2. Use the fire escape
  3. Exit the building
  4. Assemble in the car park

The grammatical formula here is very simple – Verb + Noun.

Here’s a bad example of the same set of instructions

In the event of a fire, all employees should immediately

  • When you hear the fire alarm, you should leave the office immediately
  • Do NOT use the main stairs, as this could be dangerous.
  • All exits are clearly marked and should be used.
  • There is an emergency assembly point at the far end of the car park.
  • Copies of Health and Safety regulations are kept in the manager’s office. Any complaints should be entered on the incidents sheets. Please note – it is an offence to make false entries or accusations.

Punctuation of bulleted lists

Bulleted lists are often used to give examples of something mentioned in a previous statement – as in the following example.

For breakfast visitors will be given a choice of –

  • corn flakes or rice crispies
  • fruit juice or yoghurt
  • grapefruit or museli with cream

The opening statement can be left without any punctuation, a dash may be used, or you can use a colon. But the question arises – should the listed items be regarded as the conclusion of a sentence or not? That is, do they need to be punctuated with commas (or semicolons) and a full stop?

Some people try to continue the grammar and punctuation into the list – as if they were separate possible endings to the statement. If the bulleted list has been constructed properly, this should not be necessary. That’s because the natural grammar and punctuation of the ‘statement’ has already been visually disrupted by the introduction of the list.

Punctuation is only necessary if the statements in the list are complete sentences.The modern tendency is to minimalise punctuation.

If the items in the list are clearly separate statements, a new question arises. Should the items in the list begin with a capital letter? The answer is ‘Yes – but only if they are complete sentences’. Have a look at this example.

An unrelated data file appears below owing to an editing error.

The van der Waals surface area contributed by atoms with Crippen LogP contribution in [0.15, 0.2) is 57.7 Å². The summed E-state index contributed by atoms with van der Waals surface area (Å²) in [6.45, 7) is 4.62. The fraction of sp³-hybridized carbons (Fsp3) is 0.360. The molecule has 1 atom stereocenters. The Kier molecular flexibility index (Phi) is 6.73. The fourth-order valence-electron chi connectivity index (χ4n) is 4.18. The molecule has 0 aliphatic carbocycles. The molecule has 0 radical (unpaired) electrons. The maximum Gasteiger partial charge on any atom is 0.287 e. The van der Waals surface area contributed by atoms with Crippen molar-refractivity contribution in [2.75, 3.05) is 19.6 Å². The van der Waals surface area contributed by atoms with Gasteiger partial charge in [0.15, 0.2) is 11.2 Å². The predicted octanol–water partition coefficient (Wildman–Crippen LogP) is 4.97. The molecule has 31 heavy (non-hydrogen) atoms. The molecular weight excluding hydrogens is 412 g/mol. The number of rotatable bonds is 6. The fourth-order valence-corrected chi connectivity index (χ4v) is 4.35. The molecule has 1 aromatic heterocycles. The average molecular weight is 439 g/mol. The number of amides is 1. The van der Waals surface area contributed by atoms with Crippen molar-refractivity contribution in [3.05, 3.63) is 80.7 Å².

When first attending the exhibition, you will have three options.

  • You can visit all zones if you have a full day pass.
  • You can visit sections in the red zone with a half day pass.
  • You can top up to a full day pass at any time.

The items in this list are short, separate statements, so they are punctuated by an initial capital letter and ended with a full stop.


Bulleted lists are normally indented – just as they appear on this web page. The same indentation would apply on a paper document. Most word-processors will arrange this automatically, just as the HTML code does the same for a web page.

Nested lists

Sometimes it might be necessary to have a list within a list. This often happens in lengthy and complex reports.

There are two popular methods for dealing with nested lists. The first is to use a numbering system. The second is to change the bullet styling.

  • The government recognises the need for housing subsidies.
  • It will provide subsidies for three types of housing.
    1. council housing
    2. private housing
    3. mixed housing
  • Subsidies cannot be claimed for office buildings.

© Roy Johnson 2012

Documentation links

Bulleted Lists Microsoft Manual of Style

Bulleted Lists Writing guides compared

Bulleted Lists Hot Text: Web Writing that Works

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2 Responses to “How to use bulleted lists”

  1. Mike Unwalla says:

    You wrote, “Use a numbered list only if the numbering system is related to the sequence of the items or has some other significance.”

    I agree.

    In the section ‘Grammatical parallelism’, the first bulleted list is a set of instructions. Sequence is important. Therefore, a numbered list is better than a bulleted list.

  2. Roy Johnson says:

    Well spotted Mike! I was so intent on creating the grammatical parallelism, that I overlooked the fact that the instructions formed a sequence. So I have changed it to a numbered list.